Tui is a town that deserves at least an afternoon worth of exploration and relaxation, and if you are starting your pilgrimage here try to budget in the time. If you are worried about having too much time in Tui on the day of your arrival (when starting here) remember that you can always walk across the bridge to Portugal for a wander through the citadel.
The town is centered around the Cathedral (11-13th centuries ) which is perched on top of the hill overlooking Portugal.
The route through town takes you past the most significant monuments, namely the Catedral de Santa María, the old Pilgrims Hospital, the Convento de Las Clarisas and the Monasterio de Santo Domingo. The Convento de San Francisco and the Iglesia de San Telmo are not directly on the route but are close enough.
You are advised to get your credential stamped at least twice a day between here and Santiago.
The stretch of camino ahead of you is undergoing changes for the better and keep the camino on a more tranquil and safe path, but there are sections that have become slightly longer, and the directions are not fully set in stone.
This area is one of Galicia’s largest industrial centers, most of the industry centered around O Porriño. In years past this meant a grueling romp through town, just the way that the businesses (read bars) like it. Competing arrows and confusion may ensue; despite the best efforts of local activists.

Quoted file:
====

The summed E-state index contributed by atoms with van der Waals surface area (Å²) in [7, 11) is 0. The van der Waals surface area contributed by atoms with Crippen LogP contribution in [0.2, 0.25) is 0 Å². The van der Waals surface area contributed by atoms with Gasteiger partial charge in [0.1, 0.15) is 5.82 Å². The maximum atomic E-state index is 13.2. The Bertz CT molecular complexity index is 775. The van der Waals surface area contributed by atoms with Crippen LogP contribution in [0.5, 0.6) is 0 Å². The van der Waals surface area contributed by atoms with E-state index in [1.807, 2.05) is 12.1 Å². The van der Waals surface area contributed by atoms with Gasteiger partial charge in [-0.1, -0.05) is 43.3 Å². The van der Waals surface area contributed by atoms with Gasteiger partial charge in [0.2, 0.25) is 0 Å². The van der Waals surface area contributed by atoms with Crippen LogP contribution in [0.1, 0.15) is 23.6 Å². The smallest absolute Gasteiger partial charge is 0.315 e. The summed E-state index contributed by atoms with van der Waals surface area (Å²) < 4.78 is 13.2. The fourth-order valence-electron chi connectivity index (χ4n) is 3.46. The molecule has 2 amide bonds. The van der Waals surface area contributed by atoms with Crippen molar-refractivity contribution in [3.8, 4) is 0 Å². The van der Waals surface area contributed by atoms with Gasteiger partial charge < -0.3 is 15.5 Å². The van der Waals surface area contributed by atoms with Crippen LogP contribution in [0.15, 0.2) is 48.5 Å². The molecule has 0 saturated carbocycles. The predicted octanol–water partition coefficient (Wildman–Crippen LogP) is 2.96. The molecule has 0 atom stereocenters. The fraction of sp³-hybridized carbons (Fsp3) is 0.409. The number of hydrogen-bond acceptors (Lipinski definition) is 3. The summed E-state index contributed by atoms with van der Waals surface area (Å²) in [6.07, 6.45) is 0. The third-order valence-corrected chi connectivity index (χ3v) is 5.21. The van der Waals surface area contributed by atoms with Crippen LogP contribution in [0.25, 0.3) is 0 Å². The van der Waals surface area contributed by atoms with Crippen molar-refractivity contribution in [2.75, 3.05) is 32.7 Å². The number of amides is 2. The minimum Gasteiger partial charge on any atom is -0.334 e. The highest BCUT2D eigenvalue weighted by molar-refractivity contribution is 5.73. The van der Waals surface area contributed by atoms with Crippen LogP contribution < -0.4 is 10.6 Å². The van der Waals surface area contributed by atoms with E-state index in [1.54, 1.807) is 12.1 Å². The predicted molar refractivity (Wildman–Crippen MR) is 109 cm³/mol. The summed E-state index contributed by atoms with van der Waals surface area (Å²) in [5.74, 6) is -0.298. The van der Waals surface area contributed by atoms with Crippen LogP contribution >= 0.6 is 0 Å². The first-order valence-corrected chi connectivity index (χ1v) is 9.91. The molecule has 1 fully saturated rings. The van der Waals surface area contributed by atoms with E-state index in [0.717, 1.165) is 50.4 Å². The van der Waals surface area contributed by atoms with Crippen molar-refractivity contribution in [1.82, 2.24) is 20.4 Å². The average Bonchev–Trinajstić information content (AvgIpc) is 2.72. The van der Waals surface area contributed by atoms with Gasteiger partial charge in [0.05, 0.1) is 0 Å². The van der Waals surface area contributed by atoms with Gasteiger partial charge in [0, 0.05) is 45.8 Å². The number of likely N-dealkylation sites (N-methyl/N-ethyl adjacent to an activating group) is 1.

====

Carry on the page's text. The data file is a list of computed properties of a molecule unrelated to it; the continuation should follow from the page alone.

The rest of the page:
As usual, a healthy dose of common sense and the use of your best judgment is in order.
In periods of high rain the stretch of road between here and O Porriño is often flooded. In these cases, the camino is temporarily re-routed. When it is, the signs are clear but not frequent and at times it will feel like you just keep walking on the road forever. Stick to the road; the signs will appear when they are needed most.
San Telmo is celebrated on the first Sunday of Easter.
On a hilltop and adjacent to one of Galicia’s most important rivers, the Río Miño, it is no wonder that Tui has been a strategic location since prehistoric times. For the Romans, it was an important post along their gold road that connected Braga (once the capital of Galicia) with Lugo. When the young Visigoth King Wittiza left the family stronghold in Toledo in 700, it was to Tui that he relocated.
The camino leaves town just as quickly as it entered it, crosses the N551, and turns right onto the Camino Virgen del Camino at kilometer marker 111.499; a numbers whose significant digits inspires false confidence.
The Louro Valley lies ahead, and the massive granite mining industry situated along it lends a distinctly different feel to the way homes are built compared to only a few kilometers away in Portugal. It is not uncommon to find large slabs of rough granite used to build fences around even the most modest of family plots.